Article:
So You Want to Send an Email: Best Practices to Ensure COVID Communications Get to Inboxes

By: Hileman Group  | 04/17/2020


Since the coronavirus outbreak began impacting businesses in the U.S., the volume of marketing emails went up substantially. The week of March 16 alone, HubSpot saw a 29% volume increase. And with a need for frequent updates to customers, patients or clients, this is the time to make sure your emails are getting where they need to be.

How can you ensure deliverability of your important COVID-19 communications? The enemy of successful delivery isn’t merely spam folders — it’s also bad list data, underreporting and less-than-best practices. So to help boost the safe delivery of your emails to inboxes when you’re sending at your highest volume, we prepared the following brief guide for navigating and improving your email send processes.

Deliverability Is Complex

Sending an email from point A to point B may sound simple, but many factors determine whether it reaches an inbox. The delivery of an email from your email service provider (ESP) platform (HubSpot, Marketo, Mailchimp, etc.) uses a sequence of over 15 steps. Only then is it delivered to your audience’s internet service provider or webmail provider.

There’s a principle in mechanics: the more moving parts something has, the more efficient it is but the more chance something can go wrong. Because email delivery isn’t as simple as A-to-B, email deliverability requires a certain set of best practices to help everything go right.

5 Best Practices for Strong Deliverability

Increasing and maintaining your deliverability takes work and should be part of your overall email marketing strategy. And many of the following practices go hand-in-hand with other best practices you might already use.

1. Ensure Valid Email Addresses

Your first line of defense to combat deliverability issues is your method for growing your subscriber audience. The best practice for acquiring valid email addresses is to use a double opt-in process. This requires the subscriber to confirm their email address by clicking on the link in a confirmation email sent once they sign up. Under a double opt-in methodology, a subscriber who doesn’t opt in through the confirmation email has not opted in at all.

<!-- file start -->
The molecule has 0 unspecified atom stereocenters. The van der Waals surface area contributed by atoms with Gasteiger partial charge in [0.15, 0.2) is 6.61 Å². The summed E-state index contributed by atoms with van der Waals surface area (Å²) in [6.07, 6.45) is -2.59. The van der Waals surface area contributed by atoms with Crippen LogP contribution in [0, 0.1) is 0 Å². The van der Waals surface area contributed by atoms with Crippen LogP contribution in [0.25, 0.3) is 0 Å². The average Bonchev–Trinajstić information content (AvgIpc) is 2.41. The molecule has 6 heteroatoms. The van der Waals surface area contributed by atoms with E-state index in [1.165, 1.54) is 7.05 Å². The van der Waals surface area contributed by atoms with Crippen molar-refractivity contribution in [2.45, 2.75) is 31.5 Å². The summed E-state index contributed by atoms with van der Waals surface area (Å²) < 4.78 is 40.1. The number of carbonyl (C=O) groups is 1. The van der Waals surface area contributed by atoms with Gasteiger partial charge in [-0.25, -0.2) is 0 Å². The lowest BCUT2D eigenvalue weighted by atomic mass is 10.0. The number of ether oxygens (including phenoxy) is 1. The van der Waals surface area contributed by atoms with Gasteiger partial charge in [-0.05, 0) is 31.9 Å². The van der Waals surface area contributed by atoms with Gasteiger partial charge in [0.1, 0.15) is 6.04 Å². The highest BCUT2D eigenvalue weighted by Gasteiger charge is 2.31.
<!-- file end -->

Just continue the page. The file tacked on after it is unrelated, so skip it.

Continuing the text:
You can include additional validation services to your email address collection forms. These include Bright Verify and Experian. They can help prevent invalid email addresses from being collected into your list and imported into your email platform.

2. Recruit the Recipient’s Help

Your subscribers can help deliverability when you provide “whitelisting” information. This instructs recipients to add the sending account to their email client’s list of “safe senders” or address book. Including these instructions on a subscription confirmation page can signal recipients to check their spam folder if they don’t receive an email. But including instructions or a link to whitelisting instructions in confirmation emails and the footer of ongoing emails can also help boost deliverability.

The other side of getting whitelisted, however, is staying whitelisted. To help avoid spam complaints later, be up-front and transparent when collecting subscriber email addresses about how frequently they can expect emails from you. Additionally, giving subscribers the ability to manage email preferences and particular subscription lists through your ESP platform may allow them to limit the frequency emails without unsubscribing from your sends entirely.